The CAS has gave the IAAF until 27 July 2017 to provide scientific evidence to support its Hyperandrogenism Regulations, however no evidence has been presented to date. Whilst the IAAF Regulations seek to impose an upper limit on female athletes, perhaps tellingly, no upper limit has been set for male athletes.

Dr. María José Martínez-Patiño explained that she had successfully challenged her exclusion from the Spanish Olympic team in 1985 on the grounds that she had androgen insensivity syndrome, a condition in which her body does not respond to testosterone, either natural or synthetic. Dr. Martínez-Patiño also pointed out that any women suffering from polycystic ovary syndrome will have elevated testosterone levels, but that does not make them an elite athlete.

If, as testosterone is such an important arbiter of performance as the IAAF argues, then how did Dr. Martínez-Patiño manage to compete to such a high level? As we have highlighted before, scientific evidence suggests that testosterone levels vary amongst individuals and medical issues occur when an individual loses the ability to produce the testosterone their physiology requires. There also appears to be little scientific evidence that natural (endogenous) testosterone levels are any kind of arbiter of sporting performance.

It was also emphasised that the perception of sport as not feminine needs to change. Gail Emms explained that a major newspaper still dresses female athletes in a ball gown when it interviews them following a major win. The difficulties facing female athletes in securing anything approaching equal conditions to their male counterparts was highlighted, as well as major athletes being judged on their appearance rather than their performance. Annamarie Phelps CBE, Chair of British Rowing, pointed out that of 154 national federations in rowing, just four are chaired by women. She argued that sport lags behind the rest of society and is still “centuries” from equality.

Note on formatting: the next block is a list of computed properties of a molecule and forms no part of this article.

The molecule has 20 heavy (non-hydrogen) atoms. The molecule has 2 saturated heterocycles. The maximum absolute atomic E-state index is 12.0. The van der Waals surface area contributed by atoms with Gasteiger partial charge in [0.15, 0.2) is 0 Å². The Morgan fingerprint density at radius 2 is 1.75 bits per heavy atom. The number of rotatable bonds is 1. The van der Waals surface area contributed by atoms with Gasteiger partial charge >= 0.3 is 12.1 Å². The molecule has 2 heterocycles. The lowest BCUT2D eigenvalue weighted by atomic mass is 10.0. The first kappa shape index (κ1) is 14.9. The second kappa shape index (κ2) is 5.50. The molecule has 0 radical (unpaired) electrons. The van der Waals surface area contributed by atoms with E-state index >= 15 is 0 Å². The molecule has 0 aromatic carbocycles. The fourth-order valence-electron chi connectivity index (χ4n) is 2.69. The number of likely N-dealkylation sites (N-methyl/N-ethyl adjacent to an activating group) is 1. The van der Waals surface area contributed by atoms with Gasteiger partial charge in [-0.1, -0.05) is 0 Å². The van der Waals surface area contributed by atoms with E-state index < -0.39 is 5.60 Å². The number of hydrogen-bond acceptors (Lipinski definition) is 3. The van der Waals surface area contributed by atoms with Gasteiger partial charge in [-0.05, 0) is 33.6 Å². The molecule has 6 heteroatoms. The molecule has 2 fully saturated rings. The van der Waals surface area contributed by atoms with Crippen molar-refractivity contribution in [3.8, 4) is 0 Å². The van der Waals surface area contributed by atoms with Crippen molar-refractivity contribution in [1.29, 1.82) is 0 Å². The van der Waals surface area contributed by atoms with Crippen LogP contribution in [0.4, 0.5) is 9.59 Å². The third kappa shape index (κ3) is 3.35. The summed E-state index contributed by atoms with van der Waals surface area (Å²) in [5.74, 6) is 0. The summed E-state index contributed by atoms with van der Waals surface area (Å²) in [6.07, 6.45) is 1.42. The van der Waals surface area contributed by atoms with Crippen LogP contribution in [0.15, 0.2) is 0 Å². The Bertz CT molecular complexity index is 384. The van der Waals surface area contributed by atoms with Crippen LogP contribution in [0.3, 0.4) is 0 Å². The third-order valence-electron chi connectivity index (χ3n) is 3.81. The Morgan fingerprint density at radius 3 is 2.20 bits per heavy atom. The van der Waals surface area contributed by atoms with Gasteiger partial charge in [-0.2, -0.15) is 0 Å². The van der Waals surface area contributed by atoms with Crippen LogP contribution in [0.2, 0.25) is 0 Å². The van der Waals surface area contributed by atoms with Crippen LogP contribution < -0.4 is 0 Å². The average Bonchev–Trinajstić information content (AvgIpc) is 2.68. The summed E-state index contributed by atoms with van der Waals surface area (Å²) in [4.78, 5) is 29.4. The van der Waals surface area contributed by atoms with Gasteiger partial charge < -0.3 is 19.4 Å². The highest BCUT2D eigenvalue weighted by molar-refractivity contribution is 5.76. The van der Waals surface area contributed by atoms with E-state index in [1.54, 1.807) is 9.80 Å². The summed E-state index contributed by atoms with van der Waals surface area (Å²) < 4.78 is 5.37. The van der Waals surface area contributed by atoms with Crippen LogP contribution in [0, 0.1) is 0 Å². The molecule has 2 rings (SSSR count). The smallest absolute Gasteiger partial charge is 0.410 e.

New methods of ‘doping’ were also explored. Dr. Lex Mauger of the University of Kent presented research on the improved performance of athletes who had undergone transcranial direct current stimulation (tDCS). Use of tDCS is currently not banned, but Mauger argued that it meets all three of the requirements for inclusion on WADA’s Prohibited List. The method is currently undetectable and has been explored by Sir Dave Brailsford in his search for the marginal gains he requires to improve performance in cycling.

Research by sports nutritionist Dr. Mayur Ranchordas also showed that a combination of the right amount of caffeine with carbohydrates improved time-trial performances in cycling by minutes. His research showed that the right amount of caffeine enhances performance by between 1% and 4% in elite athletes (more for amateur athletes), which is why 75% of elite athletes use it. Dr. Ranchordas described caffeine gum, which is now available, as a “game changer”, as it can be absorbed in five minutes.


The encouraging message from the Sport Resolutions conference is that athletes are now willing to discuss, debate and fight back against many of the issues that have historically plagued sport. Athletes were for a long time excluded from the debate and were treated as ‘cash cows’ by some unscrupulous sports governing bodies who were keen to feather their nest on the back of somebody else’s achievements.

In the last few years, we have seen many of the issues that sport has long sought to sweep under the carpet all too publicly aired. Athletes have a special gift that they have developed with dedication and commitment, and are pushing for sport to realise that it must treat them with the same dignity with which an athlete nurtures that talent.